In such cases I feel, we should keep the current system running as it is, branch it out as old_projectname in version control system and start afresh. While you are fixing things on the branch, record them to fix on the new development too. But the most important question is whether the project management is willing to plan for this clean up. Mostly it is not. Because, until the issue is properly communicated to the managers they won’t feel the need for it. And, with strict deadlines and expectations in place it is an herculean task to abstract all problems in manageability and present it to get a buy in for this clean up. It would demand a critical analysis of code to filter out the hidden issues that surface to influence the reputation of a worthy developer. Yes, finally it is the developer who is blamed for bugs and side-effects and not the current state of code.

I feel, this process should occur in small steps at a time. Re-factoring. First build tests for the existing code. Then make one small change at a time. In that way we don’t miss any of the capabilities of existing system.

It is high time managers step into the shoes of developers and understand the importance of maintainability (not for the sake of developers but for the sake of quality, goodwill and progress)

This morning I got an email from Joe, Director of Agile methods and practices in my org. saying that he wants me to co-present a talk in a view to evangelize our development teams regarding CI. I agreed. I am very much impressed by what CI promises, immediate feedback, better quality etc. I don’t have a hands-on experience on CI because the shops I’ve worked in till now were least concerned about best practices. Best practices are pushed enough down in the priority that they are never visible. They were considered as non-revenue generating (forgetting about the value and goodwill that these practices generate).

I put some of my thoughts here.

As I said earlier I haven’t worked on CI earlier except for some reading. I was under the impression that CI requires a server like cruise control until Joe pointed out that it is not necessary. CI is more a practice than a technology. It is a practice wherein we use technologies like configuration management, build tools, testing tools etc. to ensure that bugs during integration are detected sooner than later when it is visible to the end-user or has increased in scope, it disciplines the process of integration by asking developers to build, integrate and run tests as frequently (or better, as atomically) as possible.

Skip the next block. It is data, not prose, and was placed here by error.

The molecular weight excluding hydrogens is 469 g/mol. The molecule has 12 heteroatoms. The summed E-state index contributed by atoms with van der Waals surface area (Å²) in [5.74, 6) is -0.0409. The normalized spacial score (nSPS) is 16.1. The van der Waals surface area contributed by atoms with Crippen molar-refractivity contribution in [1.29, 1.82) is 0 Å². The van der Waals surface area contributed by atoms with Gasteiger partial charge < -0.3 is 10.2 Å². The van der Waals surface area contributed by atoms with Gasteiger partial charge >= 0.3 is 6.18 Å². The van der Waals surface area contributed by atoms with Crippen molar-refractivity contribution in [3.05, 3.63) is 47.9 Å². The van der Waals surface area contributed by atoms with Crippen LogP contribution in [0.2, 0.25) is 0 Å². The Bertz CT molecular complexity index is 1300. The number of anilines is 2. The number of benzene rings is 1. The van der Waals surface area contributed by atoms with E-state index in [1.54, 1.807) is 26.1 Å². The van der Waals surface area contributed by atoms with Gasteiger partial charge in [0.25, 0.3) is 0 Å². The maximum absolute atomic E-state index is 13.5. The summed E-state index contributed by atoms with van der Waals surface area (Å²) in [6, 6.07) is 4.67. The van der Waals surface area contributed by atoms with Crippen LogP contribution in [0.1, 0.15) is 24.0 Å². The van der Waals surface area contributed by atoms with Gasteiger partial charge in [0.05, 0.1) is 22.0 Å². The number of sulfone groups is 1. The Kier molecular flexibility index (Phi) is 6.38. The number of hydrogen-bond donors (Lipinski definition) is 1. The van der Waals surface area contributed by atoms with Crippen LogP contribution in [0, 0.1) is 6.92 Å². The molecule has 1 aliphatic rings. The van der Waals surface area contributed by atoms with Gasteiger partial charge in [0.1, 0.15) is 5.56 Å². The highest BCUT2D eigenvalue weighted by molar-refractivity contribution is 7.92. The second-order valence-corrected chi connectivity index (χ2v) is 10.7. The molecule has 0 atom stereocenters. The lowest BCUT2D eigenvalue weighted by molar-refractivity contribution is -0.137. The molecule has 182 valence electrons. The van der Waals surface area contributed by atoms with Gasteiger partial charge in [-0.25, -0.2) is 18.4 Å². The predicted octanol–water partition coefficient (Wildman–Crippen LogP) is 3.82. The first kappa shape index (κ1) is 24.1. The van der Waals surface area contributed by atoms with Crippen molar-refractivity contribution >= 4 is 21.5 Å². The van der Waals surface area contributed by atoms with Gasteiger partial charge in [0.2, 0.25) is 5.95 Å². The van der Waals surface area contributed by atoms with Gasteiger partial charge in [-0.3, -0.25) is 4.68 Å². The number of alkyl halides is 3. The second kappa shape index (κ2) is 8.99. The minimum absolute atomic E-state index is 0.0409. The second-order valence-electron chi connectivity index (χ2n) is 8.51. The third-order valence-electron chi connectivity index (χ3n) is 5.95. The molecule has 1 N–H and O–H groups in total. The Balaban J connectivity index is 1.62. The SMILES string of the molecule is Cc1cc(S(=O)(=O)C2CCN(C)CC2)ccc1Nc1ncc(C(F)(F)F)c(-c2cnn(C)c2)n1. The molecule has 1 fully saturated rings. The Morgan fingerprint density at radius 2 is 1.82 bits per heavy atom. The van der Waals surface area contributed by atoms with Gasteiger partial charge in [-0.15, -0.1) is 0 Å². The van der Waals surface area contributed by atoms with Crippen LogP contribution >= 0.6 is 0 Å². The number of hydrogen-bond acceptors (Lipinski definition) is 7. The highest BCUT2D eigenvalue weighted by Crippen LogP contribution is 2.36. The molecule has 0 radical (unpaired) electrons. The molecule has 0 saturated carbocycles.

Next question that came up to my mind was whether it is mandatory to have automated tests for the benefits of CI to surface. This question raised because it is a fact that in most software shops developers are not used to writing automated tests, neither is there any efforts in that direction. So having automated tests as unavoidable component of CI will drive developers away from the same due to the increased learning curve. After all, writing good tests is not just learning a xUnit framework, it has a whole psychology in itself. Joe replied saying that CI can occur in the absence of automated tests but only a fraction of its benefits will be perceived. There would be a manual testing on integration server that would reveal problems but not as immediately and as exhaustively as well-written automated tests would.

Few days back there was a discussion wherein I put CI as one of the areas of focus and introduced the practice to the audience. One gentleman expressed that CI seems to be good to apply on ‘big’ projects rather than ‘small’ ones. Well, he left to us to think for ourselves what is ‘big’ and what is ‘small’, we didn’t mind doing that! But for someone who hasn’t experienced integration problems (or rather wasn’t sensitive enough to record integration problems), including me, such a question is obvious. What I feel is that it is good to adopt CI irrespective of project size and number of developers working on it. After all Quality is not dependent on those factors either.

The project that I am working on now has the following process:

  • Checkout code from repository
  • Modify/add
  • Verify the changes against the repository status of the scripts
  • If everything is fine, check in the scripts
  • Whenever it is time for a demo, get the latest from CVS, go through the application to find any bugs.
  • Fix the bugs found and update the repository
  • Get the latest code from the repository onto the demo server and present it.

Sounds dangerous and haphazard! but a reality. My current focus is to improve this process bit by bit. Your suggestions are most welcome.